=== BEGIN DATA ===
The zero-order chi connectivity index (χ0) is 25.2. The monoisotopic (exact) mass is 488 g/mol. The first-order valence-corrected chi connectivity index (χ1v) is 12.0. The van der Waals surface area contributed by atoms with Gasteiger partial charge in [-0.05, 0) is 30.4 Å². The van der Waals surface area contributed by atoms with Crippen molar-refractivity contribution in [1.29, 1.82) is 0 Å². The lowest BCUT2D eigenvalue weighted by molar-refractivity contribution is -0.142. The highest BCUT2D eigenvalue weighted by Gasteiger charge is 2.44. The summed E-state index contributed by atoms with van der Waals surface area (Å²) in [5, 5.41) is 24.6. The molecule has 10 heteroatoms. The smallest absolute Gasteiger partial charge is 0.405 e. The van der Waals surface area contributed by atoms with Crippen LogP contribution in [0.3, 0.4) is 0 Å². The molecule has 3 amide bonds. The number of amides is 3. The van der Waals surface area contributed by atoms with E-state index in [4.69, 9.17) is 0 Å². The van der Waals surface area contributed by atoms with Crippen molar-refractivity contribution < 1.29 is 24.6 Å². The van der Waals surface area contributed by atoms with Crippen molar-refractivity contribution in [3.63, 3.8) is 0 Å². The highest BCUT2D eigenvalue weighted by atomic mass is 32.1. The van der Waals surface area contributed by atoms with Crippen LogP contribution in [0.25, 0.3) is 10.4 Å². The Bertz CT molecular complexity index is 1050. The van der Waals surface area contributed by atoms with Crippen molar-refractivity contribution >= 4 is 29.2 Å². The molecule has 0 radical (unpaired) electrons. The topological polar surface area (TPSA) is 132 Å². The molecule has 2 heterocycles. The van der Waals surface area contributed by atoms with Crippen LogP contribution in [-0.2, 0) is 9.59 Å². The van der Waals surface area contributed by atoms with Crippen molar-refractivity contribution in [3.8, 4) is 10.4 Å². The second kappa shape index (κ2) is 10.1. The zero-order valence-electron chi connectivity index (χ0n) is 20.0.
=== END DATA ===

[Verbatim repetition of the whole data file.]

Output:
The zero-order chi connectivity index (χ0) is 25.2. The monoisotopic (exact) mass is 488 g/mol. The first-order valence-corrected chi connectivity index (χ1v) is 12.0. The van der Waals surface area contributed by atoms with Gasteiger partial charge in [-0.05, 0) is 30.4 Å². The van der Waals surface area contributed by atoms with Crippen molar-refractivity contribution in [1.29, 1.82) is 0 Å². The lowest BCUT2D eigenvalue weighted by molar-refractivity contribution is -0.142. The highest BCUT2D eigenvalue weighted by Gasteiger charge is 2.44. The summed E-state index contributed by atoms with van der Waals surface area (Å²) in [5, 5.41) is 24.6. The molecule has 10 heteroatoms. The smallest absolute Gasteiger partial charge is 0.405 e. The van der Waals surface area contributed by atoms with Crippen LogP contribution in [0.3, 0.4) is 0 Å². The molecule has 3 amide bonds. The number of amides is 3. The van der Waals surface area contributed by atoms with E-state index in [4.69, 9.17) is 0 Å². The van der Waals surface area contributed by atoms with Crippen molar-refractivity contribution < 1.29 is 24.6 Å². The van der Waals surface area contributed by atoms with Crippen molar-refractivity contribution in [3.63, 3.8) is 0 Å². The highest BCUT2D eigenvalue weighted by atomic mass is 32.1. The van der Waals surface area contributed by atoms with Crippen LogP contribution in [0.25, 0.3) is 10.4 Å². The Bertz CT molecular complexity index is 1050. The van der Waals surface area contributed by atoms with Crippen molar-refractivity contribution >= 4 is 29.2 Å². The molecule has 0 radical (unpaired) electrons. The topological polar surface area (TPSA) is 132 Å². The molecule has 2 heterocycles. The van der Waals surface area contributed by atoms with Crippen LogP contribution in [-0.2, 0) is 9.59 Å². The van der Waals surface area contributed by atoms with Crippen molar-refractivity contribution in [3.8, 4) is 10.4 Å². The second kappa shape index (κ2) is 10.1. The zero-order valence-electron chi connectivity index (χ0n) is 20.0.